Birth Defects Biorepository
Major structural birth defects occur in approximately 1 in 30 live births. Birth defects have an enormous impact on the lives of these children, their parents and families.
Research to determine the cause of birth defects and how treatment can impact the long-term outcome for those affected is essential to develop prevention and improved treatment strategies. However, large study populations with genetic data, detailed clinical history and long term follow-up are lacking.
Seeking to address these challenges, a birth defects biorepository was established by the Center for Fetal Diagnosis and Treatment and the Department of Surgery in collaboration with families at the Children's Hospital of Philadelphia (CHOP).
What is a biorepository?
- A centralized place to collect and store biological samples from mothers, fathers, babies, children, and other family members to be used in future research studies.
- An automated way to obtain a complete dataset of de-identified clinical and research data linked to each sample. This dataset will be obtained by direct participant interview, chart review and analysis of samples.
The Center for Fetal Diagnosis and Treatment (CFDT) at CHOP was established in 1995 and has experience diagnosing and treating the most complex birth defects. Since its inception, the CFDT has cared for more than 25,000 expectant mothers from all 50 states and over 60 countries. Approximately one third of women seeking evaluation of their pregnancy diagnosed with a birth defect through the CFDT are offered the opportunity to deliver their baby at CHOP. Each year, 450-500 babies with prenatally diagnosed birth defects are born on the Garbose Family Special Delivery Unit (SDU) at CHOP, providing a unique resource and allowing for enrollment of a large population of infants with birth defects.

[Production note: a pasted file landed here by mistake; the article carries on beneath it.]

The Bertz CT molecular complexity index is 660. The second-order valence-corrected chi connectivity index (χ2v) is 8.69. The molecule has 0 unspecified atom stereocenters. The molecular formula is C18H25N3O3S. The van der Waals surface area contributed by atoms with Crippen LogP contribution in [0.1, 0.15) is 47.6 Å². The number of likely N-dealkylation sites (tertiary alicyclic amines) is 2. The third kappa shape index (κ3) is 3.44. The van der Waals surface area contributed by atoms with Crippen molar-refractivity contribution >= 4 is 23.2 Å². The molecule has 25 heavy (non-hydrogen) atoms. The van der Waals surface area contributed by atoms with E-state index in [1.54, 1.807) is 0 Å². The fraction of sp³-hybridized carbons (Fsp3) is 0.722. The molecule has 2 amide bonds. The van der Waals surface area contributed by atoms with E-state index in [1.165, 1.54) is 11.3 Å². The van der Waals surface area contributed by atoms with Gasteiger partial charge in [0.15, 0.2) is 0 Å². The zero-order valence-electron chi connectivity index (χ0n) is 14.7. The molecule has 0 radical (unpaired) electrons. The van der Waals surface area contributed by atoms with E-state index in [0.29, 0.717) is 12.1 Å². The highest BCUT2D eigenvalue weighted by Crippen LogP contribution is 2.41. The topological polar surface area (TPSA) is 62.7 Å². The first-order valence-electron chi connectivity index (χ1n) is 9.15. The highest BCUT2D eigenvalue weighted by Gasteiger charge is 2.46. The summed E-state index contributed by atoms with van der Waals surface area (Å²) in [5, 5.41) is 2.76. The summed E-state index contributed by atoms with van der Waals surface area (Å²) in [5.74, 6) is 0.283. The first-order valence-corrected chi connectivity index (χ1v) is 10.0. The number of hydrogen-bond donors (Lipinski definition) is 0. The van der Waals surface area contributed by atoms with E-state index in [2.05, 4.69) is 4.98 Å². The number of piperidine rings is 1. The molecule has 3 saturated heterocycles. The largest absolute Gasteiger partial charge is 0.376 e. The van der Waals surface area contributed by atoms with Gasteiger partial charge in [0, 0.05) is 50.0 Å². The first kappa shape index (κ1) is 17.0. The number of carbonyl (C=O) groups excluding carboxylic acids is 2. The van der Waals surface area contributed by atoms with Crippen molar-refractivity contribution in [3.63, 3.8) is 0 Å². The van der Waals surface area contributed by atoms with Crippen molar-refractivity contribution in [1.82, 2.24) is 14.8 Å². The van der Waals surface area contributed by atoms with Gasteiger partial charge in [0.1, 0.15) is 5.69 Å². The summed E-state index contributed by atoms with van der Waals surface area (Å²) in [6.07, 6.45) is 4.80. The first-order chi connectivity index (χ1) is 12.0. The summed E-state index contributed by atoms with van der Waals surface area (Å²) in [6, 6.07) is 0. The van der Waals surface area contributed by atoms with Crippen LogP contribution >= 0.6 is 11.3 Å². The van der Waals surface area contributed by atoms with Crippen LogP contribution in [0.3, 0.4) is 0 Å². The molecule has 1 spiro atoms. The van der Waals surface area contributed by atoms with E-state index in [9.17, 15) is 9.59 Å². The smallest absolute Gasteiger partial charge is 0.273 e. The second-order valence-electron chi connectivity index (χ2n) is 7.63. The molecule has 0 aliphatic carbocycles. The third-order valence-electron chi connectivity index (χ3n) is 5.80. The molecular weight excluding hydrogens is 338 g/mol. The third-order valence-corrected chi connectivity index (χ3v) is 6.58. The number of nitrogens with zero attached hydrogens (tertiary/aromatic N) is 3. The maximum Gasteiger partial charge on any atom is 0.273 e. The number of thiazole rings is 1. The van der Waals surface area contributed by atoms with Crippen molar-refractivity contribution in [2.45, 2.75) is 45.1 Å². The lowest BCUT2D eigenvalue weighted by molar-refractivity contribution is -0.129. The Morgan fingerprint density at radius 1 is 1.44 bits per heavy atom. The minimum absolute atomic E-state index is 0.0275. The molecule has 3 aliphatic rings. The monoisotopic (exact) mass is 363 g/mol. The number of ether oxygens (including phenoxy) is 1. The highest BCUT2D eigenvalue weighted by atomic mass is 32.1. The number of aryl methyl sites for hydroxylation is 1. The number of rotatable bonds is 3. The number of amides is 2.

Biological mothers and gestational carriers of a fetus with a birth defect, babies/children with a birth defect, or other biological relatives of a fetus or child participating in the study
Adoptive parent (other than a gestational carrier) or non-biologically related sibling
- Transfer of Care Visit: Evaluate eligibility for the study and provide information to decide if you want to participate in the study.
- Any time after consent: Collect basic enrollment information. Obtain blood or saliva sample from mother, father, and other relatives.
- At delivery: Obtain cord blood and placenta sample.
If you are interested in participating, we are happy to provide additional information or answer questions you may have. Please call 267-815-0116 or e-mail Stacy Woyciechowski, Project Manager, at email@example.com.